Hemorrhoids, incontinence and more can result, research shows
SUNDAY, June 28 (HealthDay News) -- A very private health problem, it turns out, is associated with potentially significant and costly complications.
In a review of the scientific evidence, researchers found that constipation might lead to or boost the risk for more serious complications such as hemorrhoids, anal fissures, fecal incontinence, colonic conditions and urologic disorders.
Dr. Nicholas J. Talley, chairman of internal medicine at Mayo Clinic Jacksonville, said that few people appreciate the seriousness of constipation because symptoms can vary greatly, from mild to severe.
"Most people have mild intermittent symptoms, and they should not worry, although some do become excessively concerned," said Talley, who is also a professor of medicine and epidemiology at Mayo's College of Medicine. "Others suffer in silence, because it's embarrassing to talk about your bowels."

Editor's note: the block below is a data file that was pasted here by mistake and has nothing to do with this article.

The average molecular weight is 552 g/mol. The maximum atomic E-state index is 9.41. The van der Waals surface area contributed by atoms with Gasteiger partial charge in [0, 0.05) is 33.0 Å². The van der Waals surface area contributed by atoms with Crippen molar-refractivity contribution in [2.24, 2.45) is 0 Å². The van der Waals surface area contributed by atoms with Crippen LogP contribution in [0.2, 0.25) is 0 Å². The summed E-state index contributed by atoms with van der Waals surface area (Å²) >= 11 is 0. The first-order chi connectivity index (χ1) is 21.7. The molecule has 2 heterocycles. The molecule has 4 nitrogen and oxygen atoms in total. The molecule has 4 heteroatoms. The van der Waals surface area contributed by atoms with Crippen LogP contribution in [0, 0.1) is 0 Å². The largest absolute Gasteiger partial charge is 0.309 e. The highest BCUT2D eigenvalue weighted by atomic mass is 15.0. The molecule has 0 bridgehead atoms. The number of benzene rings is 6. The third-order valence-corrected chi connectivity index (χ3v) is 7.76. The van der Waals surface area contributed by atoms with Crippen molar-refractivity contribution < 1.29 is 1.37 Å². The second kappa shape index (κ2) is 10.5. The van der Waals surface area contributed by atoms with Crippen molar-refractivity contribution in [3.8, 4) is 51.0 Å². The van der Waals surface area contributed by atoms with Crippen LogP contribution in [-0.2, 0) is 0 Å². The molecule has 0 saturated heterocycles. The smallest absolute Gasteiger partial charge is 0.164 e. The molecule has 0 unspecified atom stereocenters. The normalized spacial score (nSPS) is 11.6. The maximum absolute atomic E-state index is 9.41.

Roughly 12 to 19 percent of the population in North America -- as many as 63 million people -- suffer from constipation, according to the review.
In the United States, the direct cost of treating constipation is about $235 million a year, another study has found. Inpatient care was responsible for 55 percent of the cost, even though constipation is treated mainly in outpatient settings.
People who experience two or more symptoms for at least three months for six months or longer are considered to have "functional constipation." Symptoms include straining, lumpy or hard stools, sensation of incomplete evacuation, sensation of anorectal obstruction, manual maneuvers to help with defecation and less than three unassisted defecations a week.
For some people, being constipated is just the prelude to other problems affecting their anus, colon or urinary tract. Could there be a link?
To help demystify the matter, Talley and
All rights reserved